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Reality Check: NT 31 – FAU 69

North Texas played an awful game and FAU took complete advantage.

FAU put up 804 yards of offense, including 447 yards on the ground and 357 yards in the air. Their defense intercepted Fine twice, and jumped on one of the two NT fumbles. The game was 41-7 at half.

How did the number one CUSA West team get eviscerated like this? Well as Seth Littrell said in the post-game radio show:

“They looked like the more excited team to play. They completely dominated the line on both sides of the ball.”

That was putting it lightly.

FAU came out with some wrinkles and kept NT on the back foot to start the game. They scored but the run game was not dominant yet. NT followed that up with a turnover on downs which led to another FAU score.

Kiffin’s crew came out with lots of no-huddle, probably held on every run, and put the onus on the NT defense to make a play. The FAU basic plan was to run right at NT and figure out of the defense could last for four quarters.

After being down 14-0 Mason Fine threw an interception on a ugly play where he tossed up the ball to Rico Bussey that saw the DB jump over him and pick it off. FAU drove 8 plays for 44 yards and a FG.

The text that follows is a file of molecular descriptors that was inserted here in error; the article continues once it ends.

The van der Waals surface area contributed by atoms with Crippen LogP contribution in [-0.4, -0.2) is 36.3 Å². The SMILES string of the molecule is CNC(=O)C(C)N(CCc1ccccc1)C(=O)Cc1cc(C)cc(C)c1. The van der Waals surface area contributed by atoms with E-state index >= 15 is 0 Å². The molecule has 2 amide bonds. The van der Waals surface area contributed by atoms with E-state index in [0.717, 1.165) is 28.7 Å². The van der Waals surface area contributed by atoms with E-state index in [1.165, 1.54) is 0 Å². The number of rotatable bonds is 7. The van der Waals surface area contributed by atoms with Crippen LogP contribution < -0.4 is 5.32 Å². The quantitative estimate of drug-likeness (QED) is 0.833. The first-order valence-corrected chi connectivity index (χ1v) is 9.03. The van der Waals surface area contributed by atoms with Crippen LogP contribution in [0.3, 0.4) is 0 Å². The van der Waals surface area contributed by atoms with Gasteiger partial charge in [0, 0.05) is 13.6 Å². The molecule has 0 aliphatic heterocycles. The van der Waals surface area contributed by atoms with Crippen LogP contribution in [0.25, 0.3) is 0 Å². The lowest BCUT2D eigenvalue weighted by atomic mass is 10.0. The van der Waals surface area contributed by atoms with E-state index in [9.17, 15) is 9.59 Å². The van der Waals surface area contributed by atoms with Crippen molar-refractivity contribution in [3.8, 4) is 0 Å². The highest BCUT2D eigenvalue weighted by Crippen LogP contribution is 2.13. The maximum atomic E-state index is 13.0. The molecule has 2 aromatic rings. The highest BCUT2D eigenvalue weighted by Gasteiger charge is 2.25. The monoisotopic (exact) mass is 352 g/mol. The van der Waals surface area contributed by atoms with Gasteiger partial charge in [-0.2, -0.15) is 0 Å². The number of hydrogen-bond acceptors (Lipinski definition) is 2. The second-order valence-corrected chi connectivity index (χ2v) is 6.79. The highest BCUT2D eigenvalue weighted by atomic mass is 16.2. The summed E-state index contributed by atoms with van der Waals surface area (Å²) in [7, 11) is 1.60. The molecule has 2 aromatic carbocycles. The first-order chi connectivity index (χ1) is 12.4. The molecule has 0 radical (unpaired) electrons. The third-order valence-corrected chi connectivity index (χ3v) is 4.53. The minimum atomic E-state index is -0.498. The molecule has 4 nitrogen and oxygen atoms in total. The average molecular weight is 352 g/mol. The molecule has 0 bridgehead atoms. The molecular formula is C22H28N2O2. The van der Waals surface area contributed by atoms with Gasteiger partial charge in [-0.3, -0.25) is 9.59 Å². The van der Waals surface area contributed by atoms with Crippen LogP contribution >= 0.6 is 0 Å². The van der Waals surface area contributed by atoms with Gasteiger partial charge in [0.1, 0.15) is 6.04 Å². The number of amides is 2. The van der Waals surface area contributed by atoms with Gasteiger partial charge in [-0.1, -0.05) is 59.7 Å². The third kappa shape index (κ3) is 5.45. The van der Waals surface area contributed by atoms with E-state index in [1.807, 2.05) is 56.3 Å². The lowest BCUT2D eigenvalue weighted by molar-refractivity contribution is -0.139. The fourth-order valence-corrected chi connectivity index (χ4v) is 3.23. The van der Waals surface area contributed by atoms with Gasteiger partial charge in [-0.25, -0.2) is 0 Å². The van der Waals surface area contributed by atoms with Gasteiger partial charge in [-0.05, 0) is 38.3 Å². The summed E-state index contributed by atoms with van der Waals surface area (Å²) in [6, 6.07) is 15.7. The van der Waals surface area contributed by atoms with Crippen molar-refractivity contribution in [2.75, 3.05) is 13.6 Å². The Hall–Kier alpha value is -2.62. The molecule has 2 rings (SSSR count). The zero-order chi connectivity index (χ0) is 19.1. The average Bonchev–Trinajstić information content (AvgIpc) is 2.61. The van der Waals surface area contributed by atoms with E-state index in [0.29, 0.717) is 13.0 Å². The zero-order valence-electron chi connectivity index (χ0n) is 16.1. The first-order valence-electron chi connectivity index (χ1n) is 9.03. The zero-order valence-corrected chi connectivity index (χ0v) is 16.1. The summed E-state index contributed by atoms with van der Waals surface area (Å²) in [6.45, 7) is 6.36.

NT was not out of it, and fans had a reason to believe still. NT had come back last season at Rice and this season at USM, but NT punted after four plays.

FAU scored on a 69-yard TD. The score came on seven-man protection and a double-move on Khairi Muhammad own the middle. NT had reeled on body blows and was now taking haymakers.

NT finally scored on a TD to O’Keeron Rutherford.

Then it was more of the same.

This blog has little interest in recapping the rest of the tedium and I bet even fewer of you want to read that.

Let’s find some answers:


While the focus will be on the defense that was obliterated for 804 yards and only forced FAU into a punt late in the game, the offense began by helping dig the grave. Turning the ball over and not gaining yards to begin the first three possessions put the NT defense in tough positions.

FAU came out ready to play offensively and were hoping to slow the NT offense enough to play their game. The offense looked ill-prepared to execute and did not take advantage of Jeff Wilson early. He looked to have good room between the tackles but that was forgotten early. Miscues — like the bobbled snap and exchange that caused a failed 4th down play and the INT by Fine — helped the team that wants the ball to have the ball.

FAU was aggressive in the secondary and grabbed two interceptions. They play physically and make the refs call everything. The refs couldn’t and that — and poor play — was the difference. Mason Fine had time to throw, Jeff Wilson had room to run, but NT never got unstuck. Credit FAU’s secondary for playing aggressively and not sitting back like UAB, USM, and UTSA had. FAU did not allow Jalen Guyton to go off like he had all season.


It can be best summated thusly:

And when he had opened the fourth seal, I heard the voice of the fourth beast say, Come and see.

And I looked, and behold a pale horse: and his name that sat on him was Death, and Hell followed with him. And power was given unto them over the fourth part of the earth, to kill with sword, and with hunger, and with death, and with the beasts of the earth.